Prostitution, Child Abuse and Trafficking in Estonia
HITS: 1900 | 3-04-2003, 16:23 | Comments: (0) | Categories: Estonia , World health
In April 2003 a 56-year-old Swedish woman went on trial for procuring and trafficking more than two dozen Estonian women as part of a prostitution ring operating from Stockholm. The proximity of the Scandinavian countries has exacerbated the sex trade in all the Baltic States – the short ferry journey from Finland is the means whereby much of the business is conducted. There are also growing numbers of young men from Western Europe going to cities like Tallinn for stag parties which amounts to a weekend of cheap booze and commercial sex. There are also fears that the procurement of children for sex is widespread in the Baltics. In many poverty-stricken post-Communist countries (Ukraine is another example), people of working age have gone abroad to seek jobs, leaving their children behind to roam the streets. The same problem seems to have arisen in the Baltics. There are numerous ‘modeling agencies’ in the Baltic States with connections in Scandinavia.
HITS: 30302 | 18-02-2003, 23:27 | Comments: (0) | Categories: Russia , PR and human rights, World health
The Baltic port city of Kaliningrad is the former capital of East Prussia, Königsberg; the surrounding territory is the northern half of that historic German province. In 1945, Königsberg was captured by the Soviet army and subsequently incorporated into the Soviet Union as part of the Russian Federation of the USSR and Kaliningrad became the headquarters of the USSR’s Baltic fleet. However, the United States and some legal scholars in the West have, thus far, refused to accept its de jure incorporation into either the USSR or Russia, leaving open a possible change in its future status.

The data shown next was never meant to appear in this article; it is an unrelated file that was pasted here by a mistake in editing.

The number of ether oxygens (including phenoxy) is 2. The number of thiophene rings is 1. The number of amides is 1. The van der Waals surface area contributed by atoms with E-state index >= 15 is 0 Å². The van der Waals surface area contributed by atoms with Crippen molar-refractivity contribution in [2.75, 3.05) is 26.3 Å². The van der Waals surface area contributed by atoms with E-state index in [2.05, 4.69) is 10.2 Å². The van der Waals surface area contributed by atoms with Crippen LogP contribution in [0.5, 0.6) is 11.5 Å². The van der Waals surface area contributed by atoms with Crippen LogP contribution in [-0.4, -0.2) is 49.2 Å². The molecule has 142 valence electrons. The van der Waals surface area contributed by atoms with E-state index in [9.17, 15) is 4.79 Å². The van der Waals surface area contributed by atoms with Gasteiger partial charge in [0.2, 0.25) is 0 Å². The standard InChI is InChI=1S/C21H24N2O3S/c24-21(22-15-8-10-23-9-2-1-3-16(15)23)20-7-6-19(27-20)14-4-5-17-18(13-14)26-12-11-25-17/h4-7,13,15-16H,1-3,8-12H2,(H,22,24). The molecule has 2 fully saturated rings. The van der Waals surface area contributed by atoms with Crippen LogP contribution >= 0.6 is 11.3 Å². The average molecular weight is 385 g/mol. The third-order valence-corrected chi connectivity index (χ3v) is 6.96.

The post-Kosovo Refugee Crisis: Italy - the Problem
HITS: 2444 | 17-01-2003, 05:28 | Comments: (0) | Categories: Albania, Global Events, War and peace
The majority of illegal immigrants enter Western Europe through the south-eastern Puglia region of Italy. The area is poor but it has two important ports, Bari and Brindisi, which connect Italy with the Balkans, Greece and Albania with regular ferry services used by many freight vehicles. A flat, scrubby coastline dotted with abandoned buildings makes clandestine landings from the small craft _ mainly fast rubber boats with outboard motors _ used by the Italian and Albanian smugglers (known as Scafisti) and the dispersal of their cargo of asylum seekers relatively easy.
It is general knowledge that most of the smuggling operates from southern Albania, from the port of Vlora (Italian Valona) from where high - powered speed boats that carry around 40 passengers usually evade the Italian coastguard patrols to reach the coast. Although the trade in refugees has been publicized widely since the Kosovo crisis _ many Kosovan refugees paid middlemen to arrange their departure from camps in Albania _ it has been going on for some time. In January 1998 BHHRG representatives saw groups of mainly young men making their way in broad daylight towards boats waiting along beach of the bay in Vlora. Police stood nearby doing nothing even though the new Albanian government (elected in summer 1997) had assured European governments of its commitment to stamp out the trade.
HITS: 2019 | 17-01-2003, 05:13 | Comments: (0) | Categories: Albania, Global Events, War and peace